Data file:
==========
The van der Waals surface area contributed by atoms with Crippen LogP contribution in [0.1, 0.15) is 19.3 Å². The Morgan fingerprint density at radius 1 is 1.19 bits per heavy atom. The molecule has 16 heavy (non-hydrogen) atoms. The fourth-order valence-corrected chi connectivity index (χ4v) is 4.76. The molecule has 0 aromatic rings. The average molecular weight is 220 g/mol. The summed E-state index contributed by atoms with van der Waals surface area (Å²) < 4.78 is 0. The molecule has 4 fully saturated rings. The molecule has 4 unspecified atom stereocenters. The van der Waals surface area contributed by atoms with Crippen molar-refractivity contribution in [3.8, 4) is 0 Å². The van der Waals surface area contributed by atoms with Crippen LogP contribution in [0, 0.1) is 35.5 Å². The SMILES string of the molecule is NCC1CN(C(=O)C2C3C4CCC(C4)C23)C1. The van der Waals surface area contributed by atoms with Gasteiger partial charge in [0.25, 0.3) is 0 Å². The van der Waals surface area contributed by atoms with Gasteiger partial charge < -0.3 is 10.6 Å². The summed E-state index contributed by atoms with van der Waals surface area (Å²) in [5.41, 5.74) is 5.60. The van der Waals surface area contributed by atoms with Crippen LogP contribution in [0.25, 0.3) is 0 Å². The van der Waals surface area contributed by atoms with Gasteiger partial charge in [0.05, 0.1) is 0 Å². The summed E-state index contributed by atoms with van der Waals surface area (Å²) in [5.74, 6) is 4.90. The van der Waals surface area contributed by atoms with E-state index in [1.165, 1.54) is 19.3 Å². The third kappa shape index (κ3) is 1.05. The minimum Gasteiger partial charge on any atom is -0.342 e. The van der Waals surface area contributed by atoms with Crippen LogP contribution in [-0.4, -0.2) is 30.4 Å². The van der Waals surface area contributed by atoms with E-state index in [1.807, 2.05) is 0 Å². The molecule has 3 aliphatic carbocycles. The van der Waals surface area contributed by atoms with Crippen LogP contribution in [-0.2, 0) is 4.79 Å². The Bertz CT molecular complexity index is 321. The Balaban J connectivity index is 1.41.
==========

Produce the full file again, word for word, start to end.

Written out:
The van der Waals surface area contributed by atoms with Crippen LogP contribution in [0.1, 0.15) is 19.3 Å². The Morgan fingerprint density at radius 1 is 1.19 bits per heavy atom. The molecule has 16 heavy (non-hydrogen) atoms. The fourth-order valence-corrected chi connectivity index (χ4v) is 4.76. The molecule has 0 aromatic rings. The average molecular weight is 220 g/mol. The summed E-state index contributed by atoms with van der Waals surface area (Å²) < 4.78 is 0. The molecule has 4 fully saturated rings. The molecule has 4 unspecified atom stereocenters. The van der Waals surface area contributed by atoms with Crippen molar-refractivity contribution in [3.8, 4) is 0 Å². The van der Waals surface area contributed by atoms with Crippen LogP contribution in [0, 0.1) is 35.5 Å². The SMILES string of the molecule is NCC1CN(C(=O)C2C3C4CCC(C4)C23)C1. The van der Waals surface area contributed by atoms with Gasteiger partial charge in [0.25, 0.3) is 0 Å². The van der Waals surface area contributed by atoms with Gasteiger partial charge < -0.3 is 10.6 Å². The summed E-state index contributed by atoms with van der Waals surface area (Å²) in [5.41, 5.74) is 5.60. The van der Waals surface area contributed by atoms with Crippen LogP contribution in [0.25, 0.3) is 0 Å². The van der Waals surface area contributed by atoms with Gasteiger partial charge in [0.05, 0.1) is 0 Å². The summed E-state index contributed by atoms with van der Waals surface area (Å²) in [5.74, 6) is 4.90. The van der Waals surface area contributed by atoms with E-state index in [1.165, 1.54) is 19.3 Å². The third kappa shape index (κ3) is 1.05. The minimum Gasteiger partial charge on any atom is -0.342 e. The van der Waals surface area contributed by atoms with Crippen LogP contribution in [-0.4, -0.2) is 30.4 Å². The van der Waals surface area contributed by atoms with E-state index in [1.807, 2.05) is 0 Å². The molecule has 3 aliphatic carbocycles. The van der Waals surface area contributed by atoms with Crippen LogP contribution in [-0.2, 0) is 4.79 Å². The Bertz CT molecular complexity index is 321. The Balaban J connectivity index is 1.41.